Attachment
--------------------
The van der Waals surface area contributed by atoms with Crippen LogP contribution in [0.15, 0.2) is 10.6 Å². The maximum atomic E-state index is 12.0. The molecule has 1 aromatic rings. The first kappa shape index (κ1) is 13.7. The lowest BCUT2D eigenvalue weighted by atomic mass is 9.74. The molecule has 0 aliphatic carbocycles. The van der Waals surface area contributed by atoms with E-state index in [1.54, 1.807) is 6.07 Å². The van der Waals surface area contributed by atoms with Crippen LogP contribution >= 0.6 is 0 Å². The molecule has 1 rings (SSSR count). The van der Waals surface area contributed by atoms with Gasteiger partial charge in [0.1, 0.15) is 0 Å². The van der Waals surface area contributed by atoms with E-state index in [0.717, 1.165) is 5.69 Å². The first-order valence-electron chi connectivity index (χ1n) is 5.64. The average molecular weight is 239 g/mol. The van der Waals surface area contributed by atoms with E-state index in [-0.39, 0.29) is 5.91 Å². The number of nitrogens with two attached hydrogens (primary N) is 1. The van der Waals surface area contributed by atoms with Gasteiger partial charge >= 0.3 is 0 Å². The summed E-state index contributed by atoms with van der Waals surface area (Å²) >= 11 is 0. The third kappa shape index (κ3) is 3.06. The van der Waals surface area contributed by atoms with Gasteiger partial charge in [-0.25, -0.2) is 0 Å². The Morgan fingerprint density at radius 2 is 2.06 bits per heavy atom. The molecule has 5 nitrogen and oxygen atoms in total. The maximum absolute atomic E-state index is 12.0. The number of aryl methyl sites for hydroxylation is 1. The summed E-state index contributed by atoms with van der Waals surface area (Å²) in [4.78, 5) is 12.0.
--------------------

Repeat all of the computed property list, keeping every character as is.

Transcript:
The van der Waals surface area contributed by atoms with Crippen LogP contribution in [0.15, 0.2) is 10.6 Å². The maximum atomic E-state index is 12.0. The molecule has 1 aromatic rings. The first kappa shape index (κ1) is 13.7. The lowest BCUT2D eigenvalue weighted by atomic mass is 9.74. The molecule has 0 aliphatic carbocycles. The van der Waals surface area contributed by atoms with E-state index in [1.54, 1.807) is 6.07 Å². The van der Waals surface area contributed by atoms with Crippen LogP contribution >= 0.6 is 0 Å². The molecule has 1 rings (SSSR count). The van der Waals surface area contributed by atoms with Gasteiger partial charge in [0.1, 0.15) is 0 Å². The van der Waals surface area contributed by atoms with E-state index in [0.717, 1.165) is 5.69 Å². The first-order valence-electron chi connectivity index (χ1n) is 5.64. The average molecular weight is 239 g/mol. The van der Waals surface area contributed by atoms with E-state index in [-0.39, 0.29) is 5.91 Å². The number of nitrogens with two attached hydrogens (primary N) is 1. The van der Waals surface area contributed by atoms with Gasteiger partial charge >= 0.3 is 0 Å². The summed E-state index contributed by atoms with van der Waals surface area (Å²) >= 11 is 0. The third kappa shape index (κ3) is 3.06. The van der Waals surface area contributed by atoms with Gasteiger partial charge in [-0.25, -0.2) is 0 Å². The Morgan fingerprint density at radius 2 is 2.06 bits per heavy atom. The molecule has 5 nitrogen and oxygen atoms in total. The maximum absolute atomic E-state index is 12.0. The number of aryl methyl sites for hydroxylation is 1. The summed E-state index contributed by atoms with van der Waals surface area (Å²) in [4.78, 5) is 12.0.